We live in a profoundly weird world right now, with franchises that have never been very good suddenly coming out with a genuinely worthwhile entry attached to a number that you would never, ever have expected to result in anything but the most vacant sort of cash-in: it started in 2011 with Fast Five, continued with Mission: Impossible - Ghost Protocol a year ago, and if three times is a trend, we've gotten there now with the most surprising good movie yet: Universal Soldier: Day of Reckoning, the fourth (or sixth, depending on how you count) movie in a franchise that began in 1992 with the ugly, noisy, dumb Roland Emmerich picture Universal Soldier, and hasn't gotten much better than that since: the theatrical sequel Universal Soldier: The Return, from 1999, embodies all the worst things about late-'90s sci-fi action; the 2009 DTV production Universal Soldier: Regeneration is impressive only in that it's at the lowest end of decent. I cannot speak to the two television movies that came in 1998 and 1999, but they have a toxic reputation.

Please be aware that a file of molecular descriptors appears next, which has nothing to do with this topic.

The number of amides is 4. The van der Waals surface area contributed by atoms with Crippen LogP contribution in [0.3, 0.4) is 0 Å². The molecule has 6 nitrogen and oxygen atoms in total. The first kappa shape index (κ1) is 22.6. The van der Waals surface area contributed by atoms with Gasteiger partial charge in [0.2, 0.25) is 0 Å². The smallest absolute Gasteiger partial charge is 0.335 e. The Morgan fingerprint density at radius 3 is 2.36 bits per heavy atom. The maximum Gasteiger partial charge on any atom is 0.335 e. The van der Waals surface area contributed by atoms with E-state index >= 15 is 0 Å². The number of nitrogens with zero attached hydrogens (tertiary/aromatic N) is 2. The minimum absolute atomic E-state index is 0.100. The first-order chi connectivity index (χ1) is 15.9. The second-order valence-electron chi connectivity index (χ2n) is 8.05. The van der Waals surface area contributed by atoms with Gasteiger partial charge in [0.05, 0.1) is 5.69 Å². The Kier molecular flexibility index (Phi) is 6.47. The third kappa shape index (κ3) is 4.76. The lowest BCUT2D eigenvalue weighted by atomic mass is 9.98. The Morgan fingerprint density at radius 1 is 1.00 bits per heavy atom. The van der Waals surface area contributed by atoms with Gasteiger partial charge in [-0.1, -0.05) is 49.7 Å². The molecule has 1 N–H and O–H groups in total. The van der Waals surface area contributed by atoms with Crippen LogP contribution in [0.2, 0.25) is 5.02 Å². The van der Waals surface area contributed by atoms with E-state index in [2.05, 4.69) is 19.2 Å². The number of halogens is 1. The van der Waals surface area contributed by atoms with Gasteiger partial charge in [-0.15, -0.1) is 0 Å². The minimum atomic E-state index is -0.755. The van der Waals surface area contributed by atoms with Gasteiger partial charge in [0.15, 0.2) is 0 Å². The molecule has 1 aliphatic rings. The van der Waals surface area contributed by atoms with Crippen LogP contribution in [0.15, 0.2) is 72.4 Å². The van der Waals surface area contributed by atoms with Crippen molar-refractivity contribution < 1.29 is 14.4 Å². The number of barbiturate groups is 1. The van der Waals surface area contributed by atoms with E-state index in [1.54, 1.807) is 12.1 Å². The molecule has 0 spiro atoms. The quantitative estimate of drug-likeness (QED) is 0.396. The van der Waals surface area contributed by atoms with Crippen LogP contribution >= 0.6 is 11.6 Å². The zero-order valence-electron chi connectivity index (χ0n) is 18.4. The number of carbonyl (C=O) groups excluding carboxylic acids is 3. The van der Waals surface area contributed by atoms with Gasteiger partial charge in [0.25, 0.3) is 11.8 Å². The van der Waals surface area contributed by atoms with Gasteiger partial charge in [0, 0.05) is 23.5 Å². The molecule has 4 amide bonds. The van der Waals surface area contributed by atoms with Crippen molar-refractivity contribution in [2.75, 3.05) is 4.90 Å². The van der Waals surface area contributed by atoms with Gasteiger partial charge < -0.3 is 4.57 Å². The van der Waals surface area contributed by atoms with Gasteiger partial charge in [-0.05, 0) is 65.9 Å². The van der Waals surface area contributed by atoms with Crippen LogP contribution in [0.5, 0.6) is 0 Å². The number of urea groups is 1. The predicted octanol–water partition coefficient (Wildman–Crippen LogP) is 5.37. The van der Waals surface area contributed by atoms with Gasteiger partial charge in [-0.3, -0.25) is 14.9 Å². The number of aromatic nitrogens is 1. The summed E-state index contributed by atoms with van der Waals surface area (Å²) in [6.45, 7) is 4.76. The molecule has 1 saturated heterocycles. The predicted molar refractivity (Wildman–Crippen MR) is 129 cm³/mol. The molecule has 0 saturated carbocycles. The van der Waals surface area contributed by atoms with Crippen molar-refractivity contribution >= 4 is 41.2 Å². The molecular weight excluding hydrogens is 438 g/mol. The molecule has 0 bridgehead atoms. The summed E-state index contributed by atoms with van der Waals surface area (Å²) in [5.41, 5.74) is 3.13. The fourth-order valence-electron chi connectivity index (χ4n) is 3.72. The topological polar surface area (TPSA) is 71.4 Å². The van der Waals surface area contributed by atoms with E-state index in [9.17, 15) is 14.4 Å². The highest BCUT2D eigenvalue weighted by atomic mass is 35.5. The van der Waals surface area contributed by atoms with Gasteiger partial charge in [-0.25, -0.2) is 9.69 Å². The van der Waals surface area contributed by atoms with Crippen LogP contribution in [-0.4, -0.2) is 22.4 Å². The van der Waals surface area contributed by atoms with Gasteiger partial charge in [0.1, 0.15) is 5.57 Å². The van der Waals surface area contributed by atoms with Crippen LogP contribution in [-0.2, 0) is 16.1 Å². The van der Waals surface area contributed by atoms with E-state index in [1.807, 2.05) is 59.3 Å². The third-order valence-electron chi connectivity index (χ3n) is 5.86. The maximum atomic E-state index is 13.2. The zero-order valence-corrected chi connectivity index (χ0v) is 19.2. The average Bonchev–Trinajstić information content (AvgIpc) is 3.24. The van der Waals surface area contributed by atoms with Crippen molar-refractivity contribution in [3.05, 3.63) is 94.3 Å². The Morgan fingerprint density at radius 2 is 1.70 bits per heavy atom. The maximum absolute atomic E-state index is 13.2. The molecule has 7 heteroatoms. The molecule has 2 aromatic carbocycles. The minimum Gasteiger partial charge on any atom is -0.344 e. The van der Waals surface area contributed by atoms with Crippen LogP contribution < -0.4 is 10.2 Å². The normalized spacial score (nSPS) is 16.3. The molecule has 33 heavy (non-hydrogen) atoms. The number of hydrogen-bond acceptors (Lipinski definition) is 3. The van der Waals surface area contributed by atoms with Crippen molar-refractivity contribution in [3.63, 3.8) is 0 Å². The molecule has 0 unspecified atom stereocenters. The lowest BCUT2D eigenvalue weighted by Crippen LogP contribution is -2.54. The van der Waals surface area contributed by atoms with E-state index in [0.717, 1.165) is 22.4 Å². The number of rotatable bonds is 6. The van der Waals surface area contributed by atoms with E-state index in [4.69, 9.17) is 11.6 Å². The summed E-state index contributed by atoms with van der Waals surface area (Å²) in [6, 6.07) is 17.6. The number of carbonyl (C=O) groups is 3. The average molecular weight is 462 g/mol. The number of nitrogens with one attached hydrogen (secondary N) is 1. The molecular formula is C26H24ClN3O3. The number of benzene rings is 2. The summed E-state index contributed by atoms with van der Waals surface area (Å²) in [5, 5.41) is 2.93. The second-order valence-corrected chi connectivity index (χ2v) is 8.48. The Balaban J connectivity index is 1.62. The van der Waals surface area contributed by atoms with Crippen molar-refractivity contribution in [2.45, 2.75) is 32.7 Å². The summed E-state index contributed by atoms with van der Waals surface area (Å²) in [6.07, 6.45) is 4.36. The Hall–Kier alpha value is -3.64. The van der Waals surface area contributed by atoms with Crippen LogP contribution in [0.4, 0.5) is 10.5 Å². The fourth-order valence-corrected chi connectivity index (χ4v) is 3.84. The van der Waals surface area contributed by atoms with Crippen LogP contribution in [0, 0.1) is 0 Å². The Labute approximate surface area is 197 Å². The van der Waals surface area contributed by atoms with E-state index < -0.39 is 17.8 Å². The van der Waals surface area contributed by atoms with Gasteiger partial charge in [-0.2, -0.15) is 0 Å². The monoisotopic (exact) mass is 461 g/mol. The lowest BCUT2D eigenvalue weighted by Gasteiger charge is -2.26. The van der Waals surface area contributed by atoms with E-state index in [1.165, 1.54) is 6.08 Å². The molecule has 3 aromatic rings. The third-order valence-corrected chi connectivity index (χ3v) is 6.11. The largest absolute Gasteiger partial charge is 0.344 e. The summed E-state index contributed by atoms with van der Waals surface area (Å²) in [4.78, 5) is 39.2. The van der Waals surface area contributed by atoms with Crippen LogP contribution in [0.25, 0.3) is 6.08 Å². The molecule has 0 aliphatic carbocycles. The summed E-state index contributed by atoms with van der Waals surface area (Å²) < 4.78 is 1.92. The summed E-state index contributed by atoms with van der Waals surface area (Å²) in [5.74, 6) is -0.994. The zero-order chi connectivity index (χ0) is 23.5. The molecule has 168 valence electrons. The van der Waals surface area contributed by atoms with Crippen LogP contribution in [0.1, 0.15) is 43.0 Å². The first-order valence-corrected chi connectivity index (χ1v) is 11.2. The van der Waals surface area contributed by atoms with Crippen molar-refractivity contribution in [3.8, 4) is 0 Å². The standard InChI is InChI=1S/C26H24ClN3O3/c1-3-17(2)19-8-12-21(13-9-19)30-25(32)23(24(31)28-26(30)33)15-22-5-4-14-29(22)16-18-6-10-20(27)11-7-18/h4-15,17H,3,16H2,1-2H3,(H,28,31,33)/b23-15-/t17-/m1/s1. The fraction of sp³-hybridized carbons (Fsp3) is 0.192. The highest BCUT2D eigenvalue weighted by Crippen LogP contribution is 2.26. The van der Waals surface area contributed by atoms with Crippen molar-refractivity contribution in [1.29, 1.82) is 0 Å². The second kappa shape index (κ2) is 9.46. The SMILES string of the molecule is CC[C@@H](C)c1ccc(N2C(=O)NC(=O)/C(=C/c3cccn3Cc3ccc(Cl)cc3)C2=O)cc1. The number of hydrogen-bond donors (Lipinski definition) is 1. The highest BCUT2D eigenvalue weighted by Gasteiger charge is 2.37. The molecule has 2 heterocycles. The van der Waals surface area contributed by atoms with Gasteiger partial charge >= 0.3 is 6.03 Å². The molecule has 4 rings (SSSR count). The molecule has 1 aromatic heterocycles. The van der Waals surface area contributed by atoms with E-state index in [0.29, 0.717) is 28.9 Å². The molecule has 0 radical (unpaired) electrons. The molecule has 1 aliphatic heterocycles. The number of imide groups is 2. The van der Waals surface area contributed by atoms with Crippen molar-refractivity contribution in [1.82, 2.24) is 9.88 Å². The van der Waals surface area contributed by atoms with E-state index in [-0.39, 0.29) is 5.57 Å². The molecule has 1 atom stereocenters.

But Day of Reckoning, now that's an actual great piece of brainy action cinema. It's also, sadly, self-negating brainy action cinema that has completely fucked itself by putting down roots in the wrong franchise: nobody who isn't a Universal Soldier diehard is going to be easily persuaded that there's any sane reason to go watch a twenty-years-later third sequel, but the Universal Soldier fanbase (I'm certain there must be one, though I cannot fathom why) will have no particular reason to admire a movie that really doesn't fit in with the other movies in any meaningful way beyond the basic concept of "genetically-enhanced super soldiers" - that I can recall, Day of Reckoning doesn't even mention the core series notion that the unisols, as they are horribly named, are the revived corpses of combat victims - and is so tonally and visually out of whack with the sort of largely ephemeral "blow shit up and joke" school of action cinema that the Universal Soldier films have thus far trafficked in that anybody who can get over the intense lack of continuity (in fairness, there's barely any continuity to speak of between any of these movies in the first place) and the limited role given to series mainstay Jean-Claude Van Damme, will still have to be okay with the fact that Day of Reckoning is much more laconic and, dare I say it, artsier than most things that get tagged with the name of "action films" these days. This despite being directed and co-written by John Hyams, the director of Universal Soldier: Regeneration, who made of that picture a sturdy, unexceptionally, generically fulfilling popcorn action movie.